Obligation to Protect and Promote the Interests of Their Clients

The first duty imposed upon real estate agent by the Code of Ethics is “to protect and promote the interests of their clients.”A similar obligation is imposed upon intermediaries in most jurisdictions, although it can take different forms. This obligation is sometimes defined in even stricter terms, as the obligation to put the client’s interest above those of everyone else, including the agent’s.

For a start, fairness requires intermediaries to be specifically obliged to provide the intermediation service. Real estate agents “shall not offer for sale/lease or advertise property without authority.” An agent cannot intermediate without the consent of the intermediated party. As platforms need scale, they have the incentive to include in their ecosystem goods from a large number of suppliers in a market, even if they do not give their consent. The link wars were described in the first part of this book: Google included newspapers’ headlines and snippets in the Google News service without the consent of newspapers and without any compensation. Platforms should not be allowed to act as interlopers, intermediating against the will of the intermediated parties.

The fairness requirement goes further. Real estate agents have a duty to “submit offers and counter-offers objectively and as quickly as possible.” This is the main consequence of the obligation to promote the interests of their clients. Agents facilitate transactions by passing the offers of sellers and buyers to each other. Speed is certainly not a problem for digital platforms. As transactions are automated with the use of algorithms, the intermediation service is provided on-demand and in real-time if so requested by the customer.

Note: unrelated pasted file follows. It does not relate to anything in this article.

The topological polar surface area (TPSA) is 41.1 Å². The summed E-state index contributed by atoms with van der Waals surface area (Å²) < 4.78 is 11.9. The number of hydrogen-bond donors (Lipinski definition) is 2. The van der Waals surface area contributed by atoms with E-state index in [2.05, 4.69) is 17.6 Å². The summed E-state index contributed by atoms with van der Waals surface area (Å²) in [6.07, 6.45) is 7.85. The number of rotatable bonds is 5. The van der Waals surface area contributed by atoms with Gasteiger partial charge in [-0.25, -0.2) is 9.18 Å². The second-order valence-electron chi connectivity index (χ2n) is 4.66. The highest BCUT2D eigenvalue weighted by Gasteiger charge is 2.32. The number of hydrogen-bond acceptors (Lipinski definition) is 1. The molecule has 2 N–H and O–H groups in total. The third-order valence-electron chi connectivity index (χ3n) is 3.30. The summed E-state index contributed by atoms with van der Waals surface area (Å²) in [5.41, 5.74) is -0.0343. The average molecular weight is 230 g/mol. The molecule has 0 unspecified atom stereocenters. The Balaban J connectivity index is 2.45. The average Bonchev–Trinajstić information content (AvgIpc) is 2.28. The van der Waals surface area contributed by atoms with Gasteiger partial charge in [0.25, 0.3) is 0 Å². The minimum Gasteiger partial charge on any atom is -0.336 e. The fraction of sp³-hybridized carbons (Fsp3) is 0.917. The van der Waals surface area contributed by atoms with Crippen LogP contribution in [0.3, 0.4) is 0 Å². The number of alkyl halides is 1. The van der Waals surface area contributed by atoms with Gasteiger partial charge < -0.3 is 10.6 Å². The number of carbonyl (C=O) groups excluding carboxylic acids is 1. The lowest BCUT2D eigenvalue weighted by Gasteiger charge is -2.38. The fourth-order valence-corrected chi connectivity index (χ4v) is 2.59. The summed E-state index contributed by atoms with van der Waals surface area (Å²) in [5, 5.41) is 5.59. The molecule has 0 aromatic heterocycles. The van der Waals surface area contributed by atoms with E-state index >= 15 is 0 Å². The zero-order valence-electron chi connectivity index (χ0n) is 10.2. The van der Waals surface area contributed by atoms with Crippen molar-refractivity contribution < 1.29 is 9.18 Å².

Automation, by contrast, might pose a challenge to the objective display of the underlying services. Supply has to be standardized in order to be automatically sorted, ranked, and displayed to interested users. Platforms should not distort the display of the underlying service. It should not be manipulated either by making it more attractive to the potential user or by diminishing its attractiveness to favor other options.

The following example illustrates the kind of conflicts that platforms face as intermediaries. When Netflix was launched, it sent movies in DVD format to customers by post. Inventory was an issue, as customers tended to order the same recent hits. The solution was to nudge customers towards older movies. One of Netflix’s founders explained it in as follows: “If we could show customers what they wanted to watch, they’d be happier with the service. And if we could also show them what we wanted them to watch? Win-win. Put it simply: even if we were ordering twenty times more new releases than any Blockbuster (an enormously expensive gambit), we wouldn’t be able to satisfy all demand, all the time. And new releases were expensive. To keep our customer happy and our costs reasonable, we needed to direct users to less in-demand movies that we knew they’d like - and probably like even better than new releases.”3 Are customers well served when they are directed to older movies rather than blockbusters?